Fail before you quit

Fail before you quit

Welcome back to the Effortless Action Newsletter! Every Wednesday, I share findings from a wide range of disciplines to better understand “What gets us to take action?”

Fail before you quit.

“What?! I don’t want to fail! Are you crazy?”

Maybe, but that’s beside the point.

Throughout my career, shiny object syndrome has plagued me. From choosing a major in college, to dropping out, to hopping jobs every year, and ESPECIALLY to my side projects. I can’t count the number of times I’ve hopped between freelancing, e-commerce, personal branding, and every other business idea I’ve had.

Turns out, the majority of you all feel that way too.

Ever since that tweet blew up (relative to me), I’ve been pondering how to balance these different projects. How do we know it’s time to change from one project to the other? Is the resistance we feel with a project because we’re avoiding the hard work, or because it isn’t right for us?

That’s what the “fail before you quit” framework aims to answer.

Let’s dive into the why, and then the how.

Why you should fail

The journey vs the destination

If you’re into the whole self-help thing, you’ve likely heard people talk about focusing on the journey over the destination. If you aren’t enjoying the process, then the end goal won’t be worth it.

Failure as a goal isn’t all that exciting, so it only leaves the journey. When we seek out failure, there is no gold at the end of the rainbow, so we’re forced to confront how much we actually enjoy the work.

If you enjoy failing at something, it’s a good sign you should keep going. You’ll probably enjoy succeeding at it too!

Lowering expectations

A key insight in Buddhism is that expectations are the root of suffering. When we expect something to happen, and it doesn’t, it feels bad. There’s neuroscience to back this up, specifically Dopamine Reward Prediction Error. (Let me know if you’d like to see an issue on this!)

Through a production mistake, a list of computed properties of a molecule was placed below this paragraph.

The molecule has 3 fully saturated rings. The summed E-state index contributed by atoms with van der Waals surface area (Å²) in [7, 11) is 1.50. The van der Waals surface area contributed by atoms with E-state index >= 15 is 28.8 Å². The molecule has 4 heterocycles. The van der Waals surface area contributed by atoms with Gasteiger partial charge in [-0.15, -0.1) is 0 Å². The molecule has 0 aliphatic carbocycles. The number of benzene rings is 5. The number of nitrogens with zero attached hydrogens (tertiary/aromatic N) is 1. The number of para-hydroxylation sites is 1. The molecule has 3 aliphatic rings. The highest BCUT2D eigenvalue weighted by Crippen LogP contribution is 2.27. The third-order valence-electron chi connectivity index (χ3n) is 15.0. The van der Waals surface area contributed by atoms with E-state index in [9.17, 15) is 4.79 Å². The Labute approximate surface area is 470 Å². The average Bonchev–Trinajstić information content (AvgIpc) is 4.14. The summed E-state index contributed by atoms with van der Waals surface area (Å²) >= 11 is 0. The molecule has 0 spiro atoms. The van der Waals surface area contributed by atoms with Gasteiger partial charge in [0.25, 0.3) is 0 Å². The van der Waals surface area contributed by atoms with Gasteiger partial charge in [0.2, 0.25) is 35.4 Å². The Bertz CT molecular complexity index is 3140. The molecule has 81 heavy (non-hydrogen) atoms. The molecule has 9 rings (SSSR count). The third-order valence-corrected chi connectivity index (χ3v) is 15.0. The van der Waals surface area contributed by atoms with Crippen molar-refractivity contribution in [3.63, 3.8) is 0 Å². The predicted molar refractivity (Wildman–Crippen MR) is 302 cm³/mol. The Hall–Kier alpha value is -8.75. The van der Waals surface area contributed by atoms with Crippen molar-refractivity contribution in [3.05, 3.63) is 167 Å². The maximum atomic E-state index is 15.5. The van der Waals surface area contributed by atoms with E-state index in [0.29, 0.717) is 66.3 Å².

Pursuing failure completely reframes our expectations. If you’re expectation is to fail, then failing will be okay. But if you end up succeeding, well that’s just awful now isn’t it?

The fight against perfectionism

When we want something to be good, we often procrastinate working on it. I’ve experienced this with my writing in the past. I made a shift from publishing every day to not having a deadline, and saying “I want to make good content.” (Spoiler:  I ended up not publishing for two months .)

A goal of failing can help build a bias towards action.

When we pursue failure, we shift our mindset from “I want to make something good” to “screw it, let’s give it a shot.” While a subtle change, this can drastically lower the bar to start taking action. This mindset shift helped me build a tiny business that made over $4k in just one weekend. Let me know if you’d like to hear that story sometime!

Reframing the problem

When faced with lofty goals (ex. making something good) it creates an open-ended problem. There’s no clear end result, so we have a difficult time figuring out the path to get there. If you force yourself to define how you can fail fast, you create a destination that you can see. Now, it’s a whole lot easier to figure out the path to get there.

With reframing the problem, we also pivot our focus from something that takes a little bit of luck to happen (success) to something completely in our control (failure).

Hey look it's my crappy writing
Hey look it’s my crappy writing

How to fail

In the startup world, there’s this concept of MVP, or minimum viable product. An MVP helps us focus on what matters most – feedback. It forces us to define the quickest path to get that path, to try to validate our idea.

We can apply these same principles to our projects.

Reduce risk

When pursuing failure, it’s important to reduce risk (what’s at stake) as much as possible. The whole point is to make efficient learnings, so try to minimize the investment in the first iteration as much as possible. Leverage your friends, family, or social media to get as many free eyes on your project as possible.

Fail fast

Getting to failure as fast as possible gives us a shorter feedback loop, and decreases the amount of time investment we put into something. For personal projects, failing fast is a great way to figure out if you enjoy that  flavor of shit sandwich .

Feedback focused

Failing is pointless unless you learn something from it. Gather as much information from your target demographic as possible. If that’s not possible, then turn to your friends and family. If all else fails (no pun intended), you should at least take time to reflect. Analyze what happened, how you enjoyed it, and if it’s something you want to continue pursuing.


Before quitting a project, try failing first. By pursuing failure, we leave expectations and perfectionism to rot, and we gain valuable insights from both the world and ourselves. Reduce the risk of failure, fail fast, and get feedback. Once you’ve failed, then you can decide whether or not it’s something you’d like to quit.

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